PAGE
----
The Glass Factor: A window on home security and a plausible solution

How I break in to homes (or how to keep a professional out)
May 2, 2017

UPDATE!  We have a new product for window protection “on demand”.  Click the button on the left side of the main page to watch the video!

Back to the article:

Since providing the Bar-ricade to so many people and discussing their security situations, Ive heard one problem mentioned again and again.  What about all the glass in my house??

Glass is, indeed, the major weakness in most homes today.  We all want beautiful views and lots of natural light in our homes, but we trade security for them.  The obvious solution (and most common) is burglar bars.  While not particularly attractive, they’re effective in keeping people from entering through a window opening, but do nothing about projectiles like rocks and bullets from going through and, in many cases, turning the glass itself into one big fragment explosion on the inside of the house capable of causing major injury and even death.

Over the last 10 years great advancements have been made in a product type referred to as security films or security laminates.  These films are applied to existing windows like the sheet tinting used on car glass.  Most are clear if applied properly.  However, some actually have ballistic capabilities which are quite impressive!  I don’t deal in this product at all, but in the interest of helping my customers improve their overall home security, I’ve done some research on various solutions to the glass issue and found this to be a viable solution.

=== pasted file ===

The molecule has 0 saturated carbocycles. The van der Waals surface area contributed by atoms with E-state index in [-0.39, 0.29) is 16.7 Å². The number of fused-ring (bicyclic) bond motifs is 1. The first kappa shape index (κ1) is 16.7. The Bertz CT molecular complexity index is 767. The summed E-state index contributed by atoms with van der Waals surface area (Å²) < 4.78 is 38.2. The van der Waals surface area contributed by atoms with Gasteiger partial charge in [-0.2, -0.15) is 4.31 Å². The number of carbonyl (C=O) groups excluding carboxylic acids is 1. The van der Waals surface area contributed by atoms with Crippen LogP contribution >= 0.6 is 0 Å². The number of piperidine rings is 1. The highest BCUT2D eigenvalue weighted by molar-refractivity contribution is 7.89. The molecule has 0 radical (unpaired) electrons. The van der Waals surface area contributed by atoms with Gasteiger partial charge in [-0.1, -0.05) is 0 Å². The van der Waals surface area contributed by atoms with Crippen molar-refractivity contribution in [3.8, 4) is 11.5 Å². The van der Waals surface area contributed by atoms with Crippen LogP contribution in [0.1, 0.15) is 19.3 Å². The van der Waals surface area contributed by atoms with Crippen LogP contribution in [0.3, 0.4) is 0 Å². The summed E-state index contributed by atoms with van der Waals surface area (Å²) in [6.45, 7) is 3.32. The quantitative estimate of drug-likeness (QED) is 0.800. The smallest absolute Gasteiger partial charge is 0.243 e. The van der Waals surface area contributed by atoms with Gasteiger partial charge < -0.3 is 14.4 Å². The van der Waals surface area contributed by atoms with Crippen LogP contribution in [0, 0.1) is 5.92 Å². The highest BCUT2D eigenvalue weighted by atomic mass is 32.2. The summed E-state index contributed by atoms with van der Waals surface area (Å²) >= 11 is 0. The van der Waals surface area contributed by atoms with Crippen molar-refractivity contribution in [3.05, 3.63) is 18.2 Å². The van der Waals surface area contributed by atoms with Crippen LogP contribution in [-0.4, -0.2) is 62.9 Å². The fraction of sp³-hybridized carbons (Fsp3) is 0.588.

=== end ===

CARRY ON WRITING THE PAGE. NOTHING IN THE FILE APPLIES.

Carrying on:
The costs of these films run a range topping out at around $30 per square foot, and many require installation by a factory approved technician.  The higher end films (laminates) have to be secured to the frame of the window with special tabs which anchor the entire pane.  This may not be a good DIY project for most, but what is your security worth?

Here is a youtube video which I found quite impressive!

While considering the use of security films on the window, bear in mind that while you might make your windows resistant to rocks, explosions, and even small arms fire, the walls in most homes have no ballistic protection properties at all unless you live in a home with poured concrete walls or one made of brick or stone.  Wood frame houses consist of a 2×4 or 2×6 framework with siding on the outside  and sheetrock or lath and plaster on the inside with some insulation in the middle.  While effective against rocks, not very resistant to bullets.  Ive seen suggestions for hardening a home in a time of unrest by building frames of 2x4s and plywood to fit into window openings and duct taping phone books to the plywood for ballistic protection.  While the phone books will, in fact, offer some protection from smaller caliber bullets, the walls surrounding the window opening will barely slow them down.

The ballistic protection factor aside, I feel that a security film that will keep a window from shattering when hit with a rock or hammer by a would be intruder can be a very wise investment.  If youre not looking to make them bullet proof, a lower cost film can do a fine job.  Looters and home invaders arent likely to try to shoot their way into a home.  After trying to kick the door in (hopefully, youve already got a Bar-ricade) and failing, then hitting a window a couple of times with some object and being frustrated, odds are they’ll move on to an easier target.

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